Magnificent Sex – Sharing, Caring and Daring

June 16, 2020  |   Blog   |     |   Comments Off on Magnificent Sex – Sharing, Caring and Daring

I want to thank my clients – current, past and future – for their support of my personal and professional growth.  I have been invested in helping people have better sex – not just functional sex, but exciting, interesting soulful sex – for several decades now. I have been reading, researching and attending workshops in the area of sexuality and sensuality all this time. It turns out this research and reading is GOOD for my mental and sexual health too.

Who would’ve guessed it ??? Education in sex and relationships is good for everybody. Many of us keep up to date in our field of work, leisure, sport and musical activity. Why not sexuality ?

A great book has come out recently by two Canadian researchers Peggy Kleinplatz, Ph.D. and A. Dana Menard, Ph.D. from University of Ottawa: Magnificent Sex – Lessons from Extraordinary Lovers. Their team interviewed key informants – men and women who were over 60 and had been together for 25 + years, members of a sexual minority groups and sex therapists. These informants came to be seen by the interview team as ” extraordinary lovers.” They had much  to teach us about optimal sexual experiences.

Research into GREAT  sex has not been studied extensively. Problematic sex –  erectile failures, premature ejaculation, painful intercourse, lack of orgasm, low sexual desire – has been researched forever.Volumes of advice, both academic and cultural  ( think movies, Cosmopolitan, porn +++ Tips, tricks and toys galore. ), is available anywhere anytime. Sex therapy has focused on the restoration of sexual function.

I had the good fortune of working with sex therapists David Schnarch and Ruth Morehouse early in my career. My sexual education began in earnest  then as we set our sites on grander ” eyes open orgasms” and beyond.

Around that time  my colleagues from the BCAMFT ( British Columbia Association of Marriage and Family Therapists, the Canadian division of AAMFT American Association of Marriage and Family Therapy ) and I conducted a day-long, free  workshop for Valentine’s Day. Five of us took a different topic regarding relationship wellbeing and presented  for an hour. My topic of course was sexuality. I entitled my talk “Sex is Not a Natural Function.” I intended to describe the components of Erotic Sexuality – the attitudes, the characteristics of individuals and couples and  the components of intensely satisfying sexual contact i.e., the work, the determination, the reworking of sexual scripts. In  the press release describing our workshop my talk was changed by SOMEBODY to : Sex IS a Natural Function. ( emphasis is mine ) I was gobsmacked until I realized : this  change illustrated one of the pervasive myths about  sex –  it’s natural, easy, spontaneous. While this is true in some cases, MAGNIFICENT sex  is another “beast.” Under the pressure of regular  life, sex can become routine – an efficient way to ” get the job done” so we can say we had sex.That it is serviceable only is barely noticed.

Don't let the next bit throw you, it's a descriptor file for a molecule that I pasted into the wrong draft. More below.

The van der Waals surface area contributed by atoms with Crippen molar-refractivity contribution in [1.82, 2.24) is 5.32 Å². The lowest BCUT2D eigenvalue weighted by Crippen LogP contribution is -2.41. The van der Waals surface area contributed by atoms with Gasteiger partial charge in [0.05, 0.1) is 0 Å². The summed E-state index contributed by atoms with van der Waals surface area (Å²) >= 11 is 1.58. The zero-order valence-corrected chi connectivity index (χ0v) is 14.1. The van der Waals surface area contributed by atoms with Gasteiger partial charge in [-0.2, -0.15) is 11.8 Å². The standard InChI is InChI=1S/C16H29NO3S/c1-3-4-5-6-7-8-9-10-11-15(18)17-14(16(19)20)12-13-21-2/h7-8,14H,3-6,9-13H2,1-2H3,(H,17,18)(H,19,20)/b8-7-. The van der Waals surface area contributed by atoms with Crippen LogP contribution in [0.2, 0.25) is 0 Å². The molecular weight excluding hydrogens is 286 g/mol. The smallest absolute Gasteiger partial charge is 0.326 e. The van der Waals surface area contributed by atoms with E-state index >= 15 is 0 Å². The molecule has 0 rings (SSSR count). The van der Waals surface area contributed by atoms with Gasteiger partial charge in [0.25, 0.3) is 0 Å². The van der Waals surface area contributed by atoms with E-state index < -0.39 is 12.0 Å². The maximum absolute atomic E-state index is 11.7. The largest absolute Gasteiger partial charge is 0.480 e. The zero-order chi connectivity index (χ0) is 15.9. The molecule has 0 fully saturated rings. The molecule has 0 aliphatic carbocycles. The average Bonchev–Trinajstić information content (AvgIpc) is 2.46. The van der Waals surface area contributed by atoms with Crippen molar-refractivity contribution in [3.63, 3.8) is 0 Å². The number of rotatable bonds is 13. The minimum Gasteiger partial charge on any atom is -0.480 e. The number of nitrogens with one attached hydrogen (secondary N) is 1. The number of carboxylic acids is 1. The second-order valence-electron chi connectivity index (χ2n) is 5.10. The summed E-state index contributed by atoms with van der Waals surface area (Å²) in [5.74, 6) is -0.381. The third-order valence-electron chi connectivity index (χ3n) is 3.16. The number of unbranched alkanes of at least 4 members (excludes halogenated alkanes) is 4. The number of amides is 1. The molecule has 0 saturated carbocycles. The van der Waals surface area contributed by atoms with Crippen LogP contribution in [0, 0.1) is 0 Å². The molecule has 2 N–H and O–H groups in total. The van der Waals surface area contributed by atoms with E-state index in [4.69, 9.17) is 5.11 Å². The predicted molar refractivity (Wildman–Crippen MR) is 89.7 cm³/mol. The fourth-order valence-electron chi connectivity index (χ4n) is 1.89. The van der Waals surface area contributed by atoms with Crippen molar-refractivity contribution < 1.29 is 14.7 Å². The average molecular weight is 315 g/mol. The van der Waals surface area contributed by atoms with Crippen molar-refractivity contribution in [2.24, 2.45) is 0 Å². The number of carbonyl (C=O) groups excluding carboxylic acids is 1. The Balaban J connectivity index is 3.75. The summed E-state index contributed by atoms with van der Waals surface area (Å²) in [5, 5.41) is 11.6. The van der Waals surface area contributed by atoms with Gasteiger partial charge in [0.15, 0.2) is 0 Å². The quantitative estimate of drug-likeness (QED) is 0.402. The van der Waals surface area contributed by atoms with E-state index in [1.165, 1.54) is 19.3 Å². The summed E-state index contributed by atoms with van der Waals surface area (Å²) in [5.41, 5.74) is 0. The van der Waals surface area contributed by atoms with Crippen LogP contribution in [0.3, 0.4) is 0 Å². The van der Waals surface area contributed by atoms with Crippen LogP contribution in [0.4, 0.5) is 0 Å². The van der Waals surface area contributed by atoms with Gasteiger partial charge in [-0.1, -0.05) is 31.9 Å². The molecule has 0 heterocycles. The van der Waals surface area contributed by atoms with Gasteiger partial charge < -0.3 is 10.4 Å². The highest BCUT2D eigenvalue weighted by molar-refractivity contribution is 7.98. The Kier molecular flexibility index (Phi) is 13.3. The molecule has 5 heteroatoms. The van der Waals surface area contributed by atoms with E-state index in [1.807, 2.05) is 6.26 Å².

To get back to the research -all the couples in this study had a certain ” joie de vivre” about all parts of their life. This certainly  informed their sex life. Older lovers were clear that experience and maturity created better love-making despite some serious illnesses and disabilities. The length of the relationship added to the delight and capacity for trust.

Spirituality,  connection and willingness to learn new things about themselves and their lovers replaced performance and physicality.

Great sex did not  have intercourse or orgasm as the main goal. When it happened , it was  more like icing on a cake. All ingredients were  “cooked just right.” Men and women alike were invested in an embodied experience that was just “safe enough.” Or as one of my middle aged clients described her recent experience with her new husband -” sharing, caring and daring.”

In my experience as a therapist, disappointing sex can be transformed. It is good judgment not to want sex that is ho hum. If it’s not worth wanting, it’s not worth wanting.

Remembering  times of intense  sexual longing, envisioning ” our best sex ” and maximizing our mind set can be a path towards erotic willingness. The authors  were not interested in adding to the pressure surrounding sex, they have been clear about the choice and desire to develop the crucial skills.

Stay tuned to this website for more information about these skills.





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